Three Ring Circus

Some would say caring for a child with special needs is challenging enough. Imagine that times three. Tristan, 10, Jackson, 8, and Chloe, 5, are a prime example of what it’s like to care for an autistic child and their siblings. Jackson, being the autistic one, appears to have most of his home life adjusted around him. His mom even explained to me that Tristan started crying over his Grandma suggesting he put his toys up so Jackson could move around easier during his therapy sessions. I see the effect for when Jackson is either occupying the TV or the Xbox, Tristan tends to voice his frustration over Jackson supposedly getting those items more than he does . Jackson often denies it and the two start arguing . To remedy the situation, I tell Jackson he can have the Xbox for another hour and then Tristan gets a turn. With the TV, I only let them watch what they can agree on. This lets them know I’m being fair by not favoring one over the other. These methods prove to be effective because the arguing stops and they’re able to get along.

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Autistic Child and their siblings getting along with each other. Photo Credit by Canovas Alvaro

With Chloe, I usually have to worry about how many snacks she tries to eat rather than fighting with her siblings. I usually have to tell her no but sometimes it’s hard as she told me once, “I love you”. She tends to listen but sometimes I have to be firm. Luckily when I’m firm, she listens more and stops asking.
When the mom comes home she always asks me if they behaved. I always say yes but after 9 months she still skeptical to believe me. Sometimes she even responds with “Fuck You”. Our relationship is good enough to where we both start laughing. I know behind ever fuck you, her appreciation for me grows more and more. For parents who have children with autism, it’s best to make sure the child’s siblings know their need’s are just as important as theirs are. This way, they won’t develop resentment towards each other. This can also teach them to be more understanding towards their sibling’s disability.

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Thank You!

 

 While most of the individuals I’ve cared for have autism, there are a few I’ve cared for that have a different kind of disability – Down Syndrome. Down Syndrome patients are some of the kindest and most trustworthy human beings I’ve ever met. Aiden, 25, and Lucas, 5, acted like they knew me their whole lives even though they had just met me.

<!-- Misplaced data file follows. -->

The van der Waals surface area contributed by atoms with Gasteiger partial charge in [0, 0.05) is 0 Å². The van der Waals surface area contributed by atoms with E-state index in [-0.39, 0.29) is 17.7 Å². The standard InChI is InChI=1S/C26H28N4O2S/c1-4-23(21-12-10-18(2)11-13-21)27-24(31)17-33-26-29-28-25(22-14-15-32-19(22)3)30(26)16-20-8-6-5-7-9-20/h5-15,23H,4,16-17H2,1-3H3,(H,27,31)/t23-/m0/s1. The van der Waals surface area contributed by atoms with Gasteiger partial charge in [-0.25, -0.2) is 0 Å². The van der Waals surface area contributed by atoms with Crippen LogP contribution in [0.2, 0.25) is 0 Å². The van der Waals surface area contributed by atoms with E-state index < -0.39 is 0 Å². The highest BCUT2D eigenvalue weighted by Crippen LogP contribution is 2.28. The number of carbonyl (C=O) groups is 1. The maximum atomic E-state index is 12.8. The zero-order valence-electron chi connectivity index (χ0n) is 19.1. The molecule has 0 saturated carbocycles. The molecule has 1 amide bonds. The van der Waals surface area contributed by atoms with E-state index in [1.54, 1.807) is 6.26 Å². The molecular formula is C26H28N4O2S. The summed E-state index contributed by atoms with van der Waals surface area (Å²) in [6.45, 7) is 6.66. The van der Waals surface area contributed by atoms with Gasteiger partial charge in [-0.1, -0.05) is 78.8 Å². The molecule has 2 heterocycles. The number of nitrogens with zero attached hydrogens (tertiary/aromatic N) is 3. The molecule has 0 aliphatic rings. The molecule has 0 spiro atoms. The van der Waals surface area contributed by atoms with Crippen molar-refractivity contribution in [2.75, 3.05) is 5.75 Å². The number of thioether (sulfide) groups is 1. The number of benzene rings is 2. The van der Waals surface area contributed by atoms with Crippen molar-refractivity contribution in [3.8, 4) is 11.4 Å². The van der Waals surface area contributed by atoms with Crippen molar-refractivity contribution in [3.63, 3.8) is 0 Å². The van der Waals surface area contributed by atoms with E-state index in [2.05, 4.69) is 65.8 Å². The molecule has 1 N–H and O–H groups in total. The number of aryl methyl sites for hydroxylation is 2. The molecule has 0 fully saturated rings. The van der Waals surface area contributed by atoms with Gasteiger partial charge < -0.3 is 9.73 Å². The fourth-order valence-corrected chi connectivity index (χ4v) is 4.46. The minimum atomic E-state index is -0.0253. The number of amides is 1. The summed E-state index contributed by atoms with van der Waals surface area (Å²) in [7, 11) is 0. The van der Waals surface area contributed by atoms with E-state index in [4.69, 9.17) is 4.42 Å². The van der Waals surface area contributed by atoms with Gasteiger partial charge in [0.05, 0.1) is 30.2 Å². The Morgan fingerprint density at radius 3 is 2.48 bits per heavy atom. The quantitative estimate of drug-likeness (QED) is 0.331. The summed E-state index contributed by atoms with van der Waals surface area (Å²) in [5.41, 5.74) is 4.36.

During my time with these two, they were always so happy and kind. Aiden would just smile and laugh for no reason and every time I did something for him he would always say “thank you”. Lucas was more on the trustworthy side than the being happy. My first visit with Lucas, all he wanted to do was watch his iPad. He would even grab me by my hand to lead me over to his iPad so I could turn it on for him. What amazed me was he was so comfortable with me knowing he had just met me for the first time. For any parents with Down Syndrome children, be wary of who they trust. Just because they trust that person, doesn’t mean that person is trustworthy.

Help Please

When we think of individuals having autism, most of us think of it as just a mental disorder. We couldn’t be more wrong. In my 12 months of working with autistic children, I’ve learned autism has many different levels of functionality. One individual I have cared for these past seven months has the most severe case of autism I have ever seen. Tom, 22, is still unable to communicate verbally to other individuals. Throughout my time with him, the most words he’s been able to say to me is two. More than two-thirds of children with autism can only speak in simple phrases. Autistic children who are nonverbal deal with language deficit orders into adulthood.

Another aspect I learned caring for Tom is the lower function the individual is, the harder they are to motivate. At times when trying to prompt Tom to perform an activity; such as going for a walk, he tends to look at me with a blank stare. I usually have to prompt him about two or three times to do the activity before he does it. Most of the time I have to offer him a reward for performing the activity I or his mother wants him to do. If their experience isn’t appealing to them, they tend to let their autism get the better of them.

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Autistic Child giving a blank stare. Photo credit by Maria Dubova.

Young adults on the spectrum, like Tom, have fewer programs to support their needs. The mother has explained to me that because he is so low functioning, he still struggles with childlike problems. The problems her son deals with involves not wiping after using the bathroom and episodes of anger when he is told to do something he doesn’t want. The mom says because of this, he doesn’t qualify for certain company’s services.
Every individual with autism is affected each day no matter how severe their disability is. Just because some individuals have it worse than others, doesn’t mean they should suffer because of it. These individuals were born with it, they can help having it. As much as I try my best to help Tom, he deserves more help than I can offer. The more help he can get, the better chances of gaining skills others with autism have been able to gain.